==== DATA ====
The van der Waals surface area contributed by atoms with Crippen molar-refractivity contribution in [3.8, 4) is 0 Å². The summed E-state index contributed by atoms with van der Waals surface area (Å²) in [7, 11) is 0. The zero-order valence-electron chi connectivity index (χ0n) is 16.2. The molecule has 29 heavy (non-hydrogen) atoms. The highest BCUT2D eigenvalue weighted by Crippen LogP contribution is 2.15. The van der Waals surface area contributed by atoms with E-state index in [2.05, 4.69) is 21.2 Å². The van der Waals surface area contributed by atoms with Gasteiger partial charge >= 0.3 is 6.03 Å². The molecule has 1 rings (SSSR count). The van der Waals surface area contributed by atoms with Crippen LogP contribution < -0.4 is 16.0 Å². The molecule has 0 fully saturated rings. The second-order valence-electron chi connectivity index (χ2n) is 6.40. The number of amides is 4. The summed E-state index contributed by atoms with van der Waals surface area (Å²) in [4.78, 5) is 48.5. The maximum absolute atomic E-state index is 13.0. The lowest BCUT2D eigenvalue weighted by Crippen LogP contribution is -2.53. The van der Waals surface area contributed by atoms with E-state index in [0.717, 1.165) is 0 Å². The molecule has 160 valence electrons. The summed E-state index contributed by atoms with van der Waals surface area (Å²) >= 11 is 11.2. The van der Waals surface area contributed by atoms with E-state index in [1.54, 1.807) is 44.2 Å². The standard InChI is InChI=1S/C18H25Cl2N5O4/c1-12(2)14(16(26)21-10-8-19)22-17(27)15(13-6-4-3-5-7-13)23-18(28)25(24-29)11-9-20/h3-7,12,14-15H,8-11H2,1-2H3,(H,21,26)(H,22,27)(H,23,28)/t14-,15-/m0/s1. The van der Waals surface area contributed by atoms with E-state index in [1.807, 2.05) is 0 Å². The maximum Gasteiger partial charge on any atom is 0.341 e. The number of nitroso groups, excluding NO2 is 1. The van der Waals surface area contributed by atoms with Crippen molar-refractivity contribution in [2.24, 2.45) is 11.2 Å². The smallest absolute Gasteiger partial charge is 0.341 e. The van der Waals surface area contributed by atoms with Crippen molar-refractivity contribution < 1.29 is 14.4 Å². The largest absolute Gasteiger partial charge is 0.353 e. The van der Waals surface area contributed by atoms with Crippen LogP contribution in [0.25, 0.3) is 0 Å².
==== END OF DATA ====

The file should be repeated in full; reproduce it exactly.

The van der Waals surface area contributed by atoms with Crippen molar-refractivity contribution in [3.8, 4) is 0 Å². The summed E-state index contributed by atoms with van der Waals surface area (Å²) in [7, 11) is 0. The zero-order valence-electron chi connectivity index (χ0n) is 16.2. The molecule has 29 heavy (non-hydrogen) atoms. The highest BCUT2D eigenvalue weighted by Crippen LogP contribution is 2.15. The van der Waals surface area contributed by atoms with E-state index in [2.05, 4.69) is 21.2 Å². The van der Waals surface area contributed by atoms with Gasteiger partial charge >= 0.3 is 6.03 Å². The molecule has 1 rings (SSSR count). The van der Waals surface area contributed by atoms with Crippen LogP contribution < -0.4 is 16.0 Å². The molecule has 0 fully saturated rings. The second-order valence-electron chi connectivity index (χ2n) is 6.40. The number of amides is 4. The summed E-state index contributed by atoms with van der Waals surface area (Å²) in [4.78, 5) is 48.5. The maximum absolute atomic E-state index is 13.0. The lowest BCUT2D eigenvalue weighted by Crippen LogP contribution is -2.53. The van der Waals surface area contributed by atoms with E-state index in [0.717, 1.165) is 0 Å². The molecule has 160 valence electrons. The summed E-state index contributed by atoms with van der Waals surface area (Å²) >= 11 is 11.2. The van der Waals surface area contributed by atoms with E-state index in [1.54, 1.807) is 44.2 Å². The standard InChI is InChI=1S/C18H25Cl2N5O4/c1-12(2)14(16(26)21-10-8-19)22-17(27)15(13-6-4-3-5-7-13)23-18(28)25(24-29)11-9-20/h3-7,12,14-15H,8-11H2,1-2H3,(H,21,26)(H,22,27)(H,23,28)/t14-,15-/m0/s1. The van der Waals surface area contributed by atoms with E-state index in [1.807, 2.05) is 0 Å². The maximum Gasteiger partial charge on any atom is 0.341 e. The number of nitroso groups, excluding NO2 is 1. The van der Waals surface area contributed by atoms with Crippen molar-refractivity contribution in [2.24, 2.45) is 11.2 Å². The smallest absolute Gasteiger partial charge is 0.341 e. The van der Waals surface area contributed by atoms with Crippen molar-refractivity contribution < 1.29 is 14.4 Å². The largest absolute Gasteiger partial charge is 0.353 e. The van der Waals surface area contributed by atoms with Crippen LogP contribution in [0.25, 0.3) is 0 Å².